Tag Archives: disability discrimination act 1995

Disabled living in Canada

I have just returned from a very happy two week visit to Ontario with my husband Ian, staying with my brother and attending our niece’s wedding. I have loved Canada ever since my first visit nearly 50 years ago, and have been back many times. Indeed, it is the one country outside the UK where I would be happy to live. The Americans joke about the Canadians – always calm, punctual and highly efficient (and with strong gun laws) – not realising that it is indeed good to live in a liberal democracy ruled by common sense. The country is also stunningly beautiful and we have explored it from Newfoundland to Vancouver, and from Niagara to Hudson Bay.

Canada has a proud record of providing a safe haven for those who have been forced from their homes, from the former slaves who took the Underground Railroad to freedom, to the current policy of welcoming refugees, most recently from Afghanistan and Ukraine.

But Canada has its dark side, highlighted by the recent visit by the Pope. And we also discovered that disabled people have limited rights in law, and their needs are often overlooked institutionally.

This was the first time we had flown anywhere since the pandemic. Ian has a complex neurological condition and we have been using Special Assistance in airports for some years. He has some, but limited, mobility and since our last flight he has started using a mobility scooter and a folding wheelchair which we take with us when we go out together, so we took it with us to Canada this time.

The first thing we noticed in Canada is that there is no requirement for buildings that are open to the public to be accessible. When we ate out in a restaurant we had to phone in advance to check whether we could actually get in with the wheelchair. Once in, few had disabled loos.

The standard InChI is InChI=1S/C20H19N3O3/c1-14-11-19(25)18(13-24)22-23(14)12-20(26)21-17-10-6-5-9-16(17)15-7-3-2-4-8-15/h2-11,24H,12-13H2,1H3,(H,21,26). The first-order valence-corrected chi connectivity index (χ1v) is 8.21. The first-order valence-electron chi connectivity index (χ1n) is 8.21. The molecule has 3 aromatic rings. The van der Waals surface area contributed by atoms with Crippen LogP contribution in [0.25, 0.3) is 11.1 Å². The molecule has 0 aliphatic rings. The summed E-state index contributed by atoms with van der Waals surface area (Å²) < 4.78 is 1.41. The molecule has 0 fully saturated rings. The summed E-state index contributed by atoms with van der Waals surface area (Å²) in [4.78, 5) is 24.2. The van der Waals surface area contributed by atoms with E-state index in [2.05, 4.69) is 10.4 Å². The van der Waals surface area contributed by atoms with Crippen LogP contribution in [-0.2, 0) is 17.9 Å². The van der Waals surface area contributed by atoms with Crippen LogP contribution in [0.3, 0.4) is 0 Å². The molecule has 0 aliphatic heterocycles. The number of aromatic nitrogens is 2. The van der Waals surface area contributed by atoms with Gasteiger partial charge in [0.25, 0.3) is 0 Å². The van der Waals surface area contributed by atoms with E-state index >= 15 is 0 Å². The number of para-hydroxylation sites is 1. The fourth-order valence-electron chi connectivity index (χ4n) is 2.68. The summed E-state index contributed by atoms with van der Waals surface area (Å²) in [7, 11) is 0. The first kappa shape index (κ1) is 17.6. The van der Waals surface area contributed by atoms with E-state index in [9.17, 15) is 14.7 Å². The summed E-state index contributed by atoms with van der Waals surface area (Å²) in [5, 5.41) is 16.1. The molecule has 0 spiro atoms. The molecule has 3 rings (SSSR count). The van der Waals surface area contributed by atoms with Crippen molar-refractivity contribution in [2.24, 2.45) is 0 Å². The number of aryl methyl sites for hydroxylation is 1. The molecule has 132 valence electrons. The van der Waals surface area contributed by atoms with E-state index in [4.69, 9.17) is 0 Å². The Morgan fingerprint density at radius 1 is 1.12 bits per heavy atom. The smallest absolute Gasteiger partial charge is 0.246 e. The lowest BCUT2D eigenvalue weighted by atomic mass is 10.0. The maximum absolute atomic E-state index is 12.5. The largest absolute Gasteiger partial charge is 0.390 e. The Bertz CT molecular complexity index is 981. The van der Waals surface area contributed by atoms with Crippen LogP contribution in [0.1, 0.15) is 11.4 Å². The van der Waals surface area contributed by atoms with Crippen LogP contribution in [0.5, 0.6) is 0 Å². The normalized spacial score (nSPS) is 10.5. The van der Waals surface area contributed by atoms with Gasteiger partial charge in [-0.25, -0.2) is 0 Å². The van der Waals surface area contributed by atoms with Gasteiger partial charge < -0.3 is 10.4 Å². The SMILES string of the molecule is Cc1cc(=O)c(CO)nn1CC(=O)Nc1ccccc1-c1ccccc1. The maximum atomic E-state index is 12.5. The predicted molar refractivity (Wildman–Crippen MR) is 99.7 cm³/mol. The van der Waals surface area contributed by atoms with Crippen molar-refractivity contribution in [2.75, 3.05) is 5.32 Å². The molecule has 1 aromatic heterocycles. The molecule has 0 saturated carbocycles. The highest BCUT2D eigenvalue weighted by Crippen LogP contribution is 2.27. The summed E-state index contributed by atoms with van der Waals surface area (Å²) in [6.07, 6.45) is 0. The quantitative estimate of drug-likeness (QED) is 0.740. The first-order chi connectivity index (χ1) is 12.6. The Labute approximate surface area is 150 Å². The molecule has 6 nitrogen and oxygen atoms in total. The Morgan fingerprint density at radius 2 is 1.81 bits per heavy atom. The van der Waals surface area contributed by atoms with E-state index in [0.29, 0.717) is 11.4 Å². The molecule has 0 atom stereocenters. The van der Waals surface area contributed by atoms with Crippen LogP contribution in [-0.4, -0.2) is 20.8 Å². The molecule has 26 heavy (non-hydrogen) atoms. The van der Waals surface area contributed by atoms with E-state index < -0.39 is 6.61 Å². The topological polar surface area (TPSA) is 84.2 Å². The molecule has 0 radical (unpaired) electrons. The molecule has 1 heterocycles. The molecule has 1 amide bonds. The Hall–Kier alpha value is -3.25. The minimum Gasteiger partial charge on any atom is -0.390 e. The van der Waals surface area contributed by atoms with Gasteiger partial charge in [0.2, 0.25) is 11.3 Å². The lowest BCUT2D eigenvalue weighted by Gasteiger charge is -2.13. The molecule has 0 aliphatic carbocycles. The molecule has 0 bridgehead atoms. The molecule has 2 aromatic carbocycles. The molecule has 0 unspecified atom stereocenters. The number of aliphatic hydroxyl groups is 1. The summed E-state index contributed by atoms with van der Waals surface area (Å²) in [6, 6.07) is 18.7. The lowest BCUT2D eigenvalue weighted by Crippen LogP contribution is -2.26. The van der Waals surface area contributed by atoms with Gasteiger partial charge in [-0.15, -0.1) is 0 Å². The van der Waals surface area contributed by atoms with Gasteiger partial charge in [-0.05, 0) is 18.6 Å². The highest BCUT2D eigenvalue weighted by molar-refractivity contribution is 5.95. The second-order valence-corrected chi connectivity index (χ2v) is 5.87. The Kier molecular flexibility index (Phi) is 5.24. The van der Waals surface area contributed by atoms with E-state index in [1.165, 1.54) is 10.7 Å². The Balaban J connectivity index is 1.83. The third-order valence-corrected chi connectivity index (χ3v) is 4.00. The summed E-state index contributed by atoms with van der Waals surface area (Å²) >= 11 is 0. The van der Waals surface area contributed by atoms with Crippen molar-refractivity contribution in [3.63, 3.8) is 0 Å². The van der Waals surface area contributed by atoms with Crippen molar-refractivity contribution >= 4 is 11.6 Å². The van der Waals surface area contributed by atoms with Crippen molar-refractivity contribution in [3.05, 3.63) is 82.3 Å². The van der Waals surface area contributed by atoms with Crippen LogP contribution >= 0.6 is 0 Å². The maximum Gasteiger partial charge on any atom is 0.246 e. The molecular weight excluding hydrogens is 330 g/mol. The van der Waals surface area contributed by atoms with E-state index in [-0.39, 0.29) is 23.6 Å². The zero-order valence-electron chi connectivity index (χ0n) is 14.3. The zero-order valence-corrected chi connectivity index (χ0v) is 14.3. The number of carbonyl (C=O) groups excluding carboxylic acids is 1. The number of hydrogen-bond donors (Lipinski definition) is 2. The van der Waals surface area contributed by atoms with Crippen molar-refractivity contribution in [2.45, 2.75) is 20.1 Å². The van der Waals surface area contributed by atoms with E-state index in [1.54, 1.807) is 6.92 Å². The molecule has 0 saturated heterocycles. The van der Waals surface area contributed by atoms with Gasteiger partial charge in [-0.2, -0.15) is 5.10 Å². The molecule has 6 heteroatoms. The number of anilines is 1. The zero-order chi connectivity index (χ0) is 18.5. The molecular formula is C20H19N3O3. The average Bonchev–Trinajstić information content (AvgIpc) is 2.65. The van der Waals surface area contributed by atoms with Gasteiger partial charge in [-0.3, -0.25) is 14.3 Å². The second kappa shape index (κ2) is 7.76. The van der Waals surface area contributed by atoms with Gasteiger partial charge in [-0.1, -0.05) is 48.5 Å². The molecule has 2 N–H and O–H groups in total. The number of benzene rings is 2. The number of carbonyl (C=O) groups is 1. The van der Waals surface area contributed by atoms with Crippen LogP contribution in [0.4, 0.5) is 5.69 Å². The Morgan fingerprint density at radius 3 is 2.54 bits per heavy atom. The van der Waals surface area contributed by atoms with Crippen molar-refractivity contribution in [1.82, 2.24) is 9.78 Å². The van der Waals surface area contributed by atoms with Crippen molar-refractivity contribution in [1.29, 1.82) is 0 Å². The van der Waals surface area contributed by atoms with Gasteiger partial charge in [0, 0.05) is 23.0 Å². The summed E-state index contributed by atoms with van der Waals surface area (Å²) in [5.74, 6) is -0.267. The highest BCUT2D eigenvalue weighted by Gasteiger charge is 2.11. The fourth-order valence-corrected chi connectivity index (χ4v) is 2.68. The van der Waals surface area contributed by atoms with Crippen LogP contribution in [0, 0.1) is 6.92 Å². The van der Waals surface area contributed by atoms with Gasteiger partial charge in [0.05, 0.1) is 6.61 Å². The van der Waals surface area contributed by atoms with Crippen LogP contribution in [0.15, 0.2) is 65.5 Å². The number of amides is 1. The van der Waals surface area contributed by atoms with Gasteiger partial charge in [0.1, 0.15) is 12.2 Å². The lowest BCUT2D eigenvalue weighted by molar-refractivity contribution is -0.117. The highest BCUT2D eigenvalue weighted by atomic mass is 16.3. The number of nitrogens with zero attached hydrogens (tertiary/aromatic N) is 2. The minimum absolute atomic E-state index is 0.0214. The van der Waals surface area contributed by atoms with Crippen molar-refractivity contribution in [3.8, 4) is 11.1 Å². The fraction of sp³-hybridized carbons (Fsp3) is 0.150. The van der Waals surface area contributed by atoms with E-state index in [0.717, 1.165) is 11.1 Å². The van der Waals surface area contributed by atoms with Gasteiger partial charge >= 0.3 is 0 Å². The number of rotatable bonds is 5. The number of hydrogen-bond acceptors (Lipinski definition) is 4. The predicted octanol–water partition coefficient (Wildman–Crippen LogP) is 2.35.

But the real struggle emerged when we got to Montreal Airport for our flight home. We had booked Special Assistance through the airline (Air Transat) but we discovered on the airport’s website that they also offered a service from the drop-off point to check-in. To add to the complications my mobility is also limited, but not to the same extent as Ian’s, and I find it impossible to push a wheelchair and all our luggage at the same time. So we filled in the online form to request this support and received a confirmation telling us to report to Door 4 of the terminal at 7pm.

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Baroness Sal Brinton writes…Disabled rail travel: We’re not just treated like second class citizens, we’re treated like packages

Link is Very Friendly to WheelchairsWhen people in wheelchairs meet one another, disabled travel experiences are a frequent topic of conversation. Rail, buses or taxi we have often encountered brilliant helpful staff, but frankly, sometimes appalling service.

My train commuter run to Parliament from Watford Junction to Euston is usually very smooth, with unfailingly helpful London Midland and National Rail assistance staff, but both stations are staffed for as long as trains are running. Unstaffed stations can be really patchy.

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Opinion: London 2012 Paralympics – A real legacy for people with disabilities?

I was watching Newsnight last week and saw a discussion on the diversity and legacy potential of London 2012 with respect to the UK’s disabled population. Some of the remarks made by Dame Tanni Grey-Thompson I was in complete agreement with, whilst others left me perplexed and feeling somewhat cut off from whatever the organisers are trying to achieve.

She is right to say that legislation alone will do nothing to change the mindsets of the majority in our society who see disability as something to be scared of. The reason for this, as with many people’s fears, is because …

Posted in Op-eds | Also tagged and | 12 Comments
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